Extensible Messaging and Presence Protocol (XMPP) is a communications protocol for message-oriented middleware based on XML (Extensible Markup Language). The protocol was originally named Jabber, and was developed by the Jabber open-source community in 1999 for near real-time, instant messaging (IM), presence information, and contact list maintenance. Designed to be extensible, the protocol has also been used for publish-subscribe systems, signalling for VoIP, video, file transfer, gaming, Internet of Things applications such as the smart grid, and social networking services.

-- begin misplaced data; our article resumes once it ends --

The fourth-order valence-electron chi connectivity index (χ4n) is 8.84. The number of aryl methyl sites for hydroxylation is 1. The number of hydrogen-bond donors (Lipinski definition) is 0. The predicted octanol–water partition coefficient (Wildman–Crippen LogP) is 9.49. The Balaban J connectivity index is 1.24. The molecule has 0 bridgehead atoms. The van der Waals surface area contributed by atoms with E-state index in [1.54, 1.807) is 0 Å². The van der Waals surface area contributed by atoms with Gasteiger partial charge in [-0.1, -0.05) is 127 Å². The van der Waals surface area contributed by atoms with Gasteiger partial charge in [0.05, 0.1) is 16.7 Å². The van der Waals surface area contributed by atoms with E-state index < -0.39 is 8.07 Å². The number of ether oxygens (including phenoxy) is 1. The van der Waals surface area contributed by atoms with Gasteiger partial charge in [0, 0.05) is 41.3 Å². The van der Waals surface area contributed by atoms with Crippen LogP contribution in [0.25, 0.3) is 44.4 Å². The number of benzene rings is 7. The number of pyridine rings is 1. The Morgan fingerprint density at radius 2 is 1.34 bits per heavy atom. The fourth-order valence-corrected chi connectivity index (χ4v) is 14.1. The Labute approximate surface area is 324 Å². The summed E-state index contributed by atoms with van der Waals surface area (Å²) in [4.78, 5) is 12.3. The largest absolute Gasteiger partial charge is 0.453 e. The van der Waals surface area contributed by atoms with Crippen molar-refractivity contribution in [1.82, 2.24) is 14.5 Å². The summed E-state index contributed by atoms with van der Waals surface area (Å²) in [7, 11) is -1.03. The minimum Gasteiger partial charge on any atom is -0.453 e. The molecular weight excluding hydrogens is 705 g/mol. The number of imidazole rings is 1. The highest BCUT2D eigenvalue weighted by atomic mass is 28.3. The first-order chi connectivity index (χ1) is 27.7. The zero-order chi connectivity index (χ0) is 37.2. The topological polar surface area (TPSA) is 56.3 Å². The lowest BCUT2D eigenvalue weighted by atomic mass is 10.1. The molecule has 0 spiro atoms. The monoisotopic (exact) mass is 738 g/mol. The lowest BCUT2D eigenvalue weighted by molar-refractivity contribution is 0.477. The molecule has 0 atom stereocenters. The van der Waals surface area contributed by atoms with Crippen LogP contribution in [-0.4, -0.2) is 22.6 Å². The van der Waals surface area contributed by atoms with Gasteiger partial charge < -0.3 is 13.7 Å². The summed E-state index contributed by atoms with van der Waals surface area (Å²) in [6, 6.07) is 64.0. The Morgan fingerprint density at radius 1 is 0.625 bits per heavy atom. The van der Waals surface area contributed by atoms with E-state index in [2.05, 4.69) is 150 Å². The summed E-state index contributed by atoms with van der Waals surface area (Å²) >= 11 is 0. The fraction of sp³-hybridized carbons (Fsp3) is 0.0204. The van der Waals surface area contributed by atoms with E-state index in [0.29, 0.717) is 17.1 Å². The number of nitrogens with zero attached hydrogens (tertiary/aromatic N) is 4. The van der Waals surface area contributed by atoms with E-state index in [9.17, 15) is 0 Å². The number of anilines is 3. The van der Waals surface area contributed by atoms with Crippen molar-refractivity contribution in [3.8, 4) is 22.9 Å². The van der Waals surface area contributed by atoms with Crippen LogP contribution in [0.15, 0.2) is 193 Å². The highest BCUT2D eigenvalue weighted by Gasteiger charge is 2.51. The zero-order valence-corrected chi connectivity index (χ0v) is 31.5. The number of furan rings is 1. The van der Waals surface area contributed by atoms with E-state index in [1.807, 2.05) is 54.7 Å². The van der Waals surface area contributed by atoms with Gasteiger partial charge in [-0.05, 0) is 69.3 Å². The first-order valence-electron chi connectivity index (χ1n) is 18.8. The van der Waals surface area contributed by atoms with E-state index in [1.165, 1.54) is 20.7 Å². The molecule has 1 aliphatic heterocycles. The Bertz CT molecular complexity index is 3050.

Unlike most instant messaging protocols, XMPP is defined in an open standard and uses an open systems approach of development and application, by which anyone may implement an XMPP service and interoperate with other organizations' implementations. Because XMPP is an open protocol, implementations can be developed using any software license; although many server, client, and library implementations are distributed as free and open-source software, numerous freeware and commercial software implementations also exist.
XMPP-based software is deployed widely across the Internet, and by 2003, was used by over ten million people worldwide, according to the XMPP Standards Foundation.
For the most recent listing of valid Clients, be sure to check here:
While this page acts as a mirror for this information, the xmpp.org site is the most valid location of information.